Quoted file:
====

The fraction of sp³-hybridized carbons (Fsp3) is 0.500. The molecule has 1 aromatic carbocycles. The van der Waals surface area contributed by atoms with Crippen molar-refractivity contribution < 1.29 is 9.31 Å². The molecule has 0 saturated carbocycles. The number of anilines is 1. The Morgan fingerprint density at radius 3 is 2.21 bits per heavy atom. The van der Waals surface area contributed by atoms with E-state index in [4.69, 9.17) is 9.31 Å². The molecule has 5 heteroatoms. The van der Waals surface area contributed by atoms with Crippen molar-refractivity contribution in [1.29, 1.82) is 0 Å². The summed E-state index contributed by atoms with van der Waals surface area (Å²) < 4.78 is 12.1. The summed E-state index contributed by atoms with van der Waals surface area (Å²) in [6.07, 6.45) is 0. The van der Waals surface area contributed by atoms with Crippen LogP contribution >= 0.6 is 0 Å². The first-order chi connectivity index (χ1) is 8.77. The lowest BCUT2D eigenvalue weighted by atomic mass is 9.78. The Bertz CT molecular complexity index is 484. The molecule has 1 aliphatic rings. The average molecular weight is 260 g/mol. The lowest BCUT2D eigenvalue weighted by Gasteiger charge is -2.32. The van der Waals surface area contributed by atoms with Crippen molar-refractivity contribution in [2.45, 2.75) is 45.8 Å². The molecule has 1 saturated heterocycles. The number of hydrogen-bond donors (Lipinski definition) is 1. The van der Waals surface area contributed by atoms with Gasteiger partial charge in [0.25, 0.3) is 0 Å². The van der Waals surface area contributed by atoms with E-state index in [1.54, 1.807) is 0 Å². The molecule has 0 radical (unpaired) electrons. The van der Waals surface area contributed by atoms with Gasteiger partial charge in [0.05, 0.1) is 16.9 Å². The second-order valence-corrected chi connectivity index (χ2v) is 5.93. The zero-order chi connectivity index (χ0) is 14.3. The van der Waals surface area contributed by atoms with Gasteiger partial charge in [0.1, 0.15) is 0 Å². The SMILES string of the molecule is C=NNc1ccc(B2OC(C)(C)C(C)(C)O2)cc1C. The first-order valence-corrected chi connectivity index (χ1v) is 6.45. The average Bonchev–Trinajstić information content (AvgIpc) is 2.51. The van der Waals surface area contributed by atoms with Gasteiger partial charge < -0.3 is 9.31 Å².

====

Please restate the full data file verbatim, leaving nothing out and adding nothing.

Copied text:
The fraction of sp³-hybridized carbons (Fsp3) is 0.500. The molecule has 1 aromatic carbocycles. The van der Waals surface area contributed by atoms with Crippen molar-refractivity contribution < 1.29 is 9.31 Å². The molecule has 0 saturated carbocycles. The number of anilines is 1. The Morgan fingerprint density at radius 3 is 2.21 bits per heavy atom. The van der Waals surface area contributed by atoms with E-state index in [4.69, 9.17) is 9.31 Å². The molecule has 5 heteroatoms. The van der Waals surface area contributed by atoms with Crippen molar-refractivity contribution in [1.29, 1.82) is 0 Å². The summed E-state index contributed by atoms with van der Waals surface area (Å²) < 4.78 is 12.1. The summed E-state index contributed by atoms with van der Waals surface area (Å²) in [6.07, 6.45) is 0. The van der Waals surface area contributed by atoms with Crippen LogP contribution >= 0.6 is 0 Å². The first-order chi connectivity index (χ1) is 8.77. The lowest BCUT2D eigenvalue weighted by atomic mass is 9.78. The Bertz CT molecular complexity index is 484. The molecule has 1 aliphatic rings. The average molecular weight is 260 g/mol. The lowest BCUT2D eigenvalue weighted by Gasteiger charge is -2.32. The van der Waals surface area contributed by atoms with Crippen molar-refractivity contribution in [2.45, 2.75) is 45.8 Å². The molecule has 1 saturated heterocycles. The number of hydrogen-bond donors (Lipinski definition) is 1. The van der Waals surface area contributed by atoms with Gasteiger partial charge in [0.25, 0.3) is 0 Å². The van der Waals surface area contributed by atoms with E-state index in [1.54, 1.807) is 0 Å². The molecule has 0 radical (unpaired) electrons. The van der Waals surface area contributed by atoms with Gasteiger partial charge in [0.05, 0.1) is 16.9 Å². The second-order valence-corrected chi connectivity index (χ2v) is 5.93. The zero-order chi connectivity index (χ0) is 14.3. The van der Waals surface area contributed by atoms with Gasteiger partial charge in [0.1, 0.15) is 0 Å². The SMILES string of the molecule is C=NNc1ccc(B2OC(C)(C)C(C)(C)O2)cc1C. The first-order valence-corrected chi connectivity index (χ1v) is 6.45. The average Bonchev–Trinajstić information content (AvgIpc) is 2.51. The van der Waals surface area contributed by atoms with Gasteiger partial charge < -0.3 is 9.31 Å².